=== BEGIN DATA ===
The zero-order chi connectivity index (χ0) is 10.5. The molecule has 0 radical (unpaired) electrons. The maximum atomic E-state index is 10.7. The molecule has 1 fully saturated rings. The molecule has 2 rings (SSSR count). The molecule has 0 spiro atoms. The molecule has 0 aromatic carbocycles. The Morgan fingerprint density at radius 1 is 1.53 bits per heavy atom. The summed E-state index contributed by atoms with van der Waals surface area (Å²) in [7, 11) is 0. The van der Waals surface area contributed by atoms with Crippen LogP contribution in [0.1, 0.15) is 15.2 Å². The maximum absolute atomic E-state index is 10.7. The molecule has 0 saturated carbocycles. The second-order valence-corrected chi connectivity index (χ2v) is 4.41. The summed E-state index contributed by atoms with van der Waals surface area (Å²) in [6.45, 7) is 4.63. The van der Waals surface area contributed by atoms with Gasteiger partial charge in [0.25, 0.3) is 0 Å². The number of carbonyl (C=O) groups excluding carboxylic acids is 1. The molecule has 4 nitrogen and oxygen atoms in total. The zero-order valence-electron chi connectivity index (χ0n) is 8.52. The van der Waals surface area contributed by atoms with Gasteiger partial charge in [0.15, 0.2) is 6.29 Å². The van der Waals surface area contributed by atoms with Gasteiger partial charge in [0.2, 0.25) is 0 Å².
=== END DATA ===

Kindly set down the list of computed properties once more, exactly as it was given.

The zero-order chi connectivity index (χ0) is 10.5. The molecule has 0 radical (unpaired) electrons. The maximum atomic E-state index is 10.7. The molecule has 1 fully saturated rings. The molecule has 2 rings (SSSR count). The molecule has 0 spiro atoms. The molecule has 0 aromatic carbocycles. The Morgan fingerprint density at radius 1 is 1.53 bits per heavy atom. The summed E-state index contributed by atoms with van der Waals surface area (Å²) in [7, 11) is 0. The van der Waals surface area contributed by atoms with Crippen LogP contribution in [0.1, 0.15) is 15.2 Å². The maximum absolute atomic E-state index is 10.7. The molecule has 0 saturated carbocycles. The second-order valence-corrected chi connectivity index (χ2v) is 4.41. The summed E-state index contributed by atoms with van der Waals surface area (Å²) in [6.45, 7) is 4.63. The van der Waals surface area contributed by atoms with Gasteiger partial charge in [0.25, 0.3) is 0 Å². The number of carbonyl (C=O) groups excluding carboxylic acids is 1. The molecule has 4 nitrogen and oxygen atoms in total. The zero-order valence-electron chi connectivity index (χ0n) is 8.52. The van der Waals surface area contributed by atoms with Gasteiger partial charge in [0.15, 0.2) is 6.29 Å². The van der Waals surface area contributed by atoms with Gasteiger partial charge in [0.2, 0.25) is 0 Å².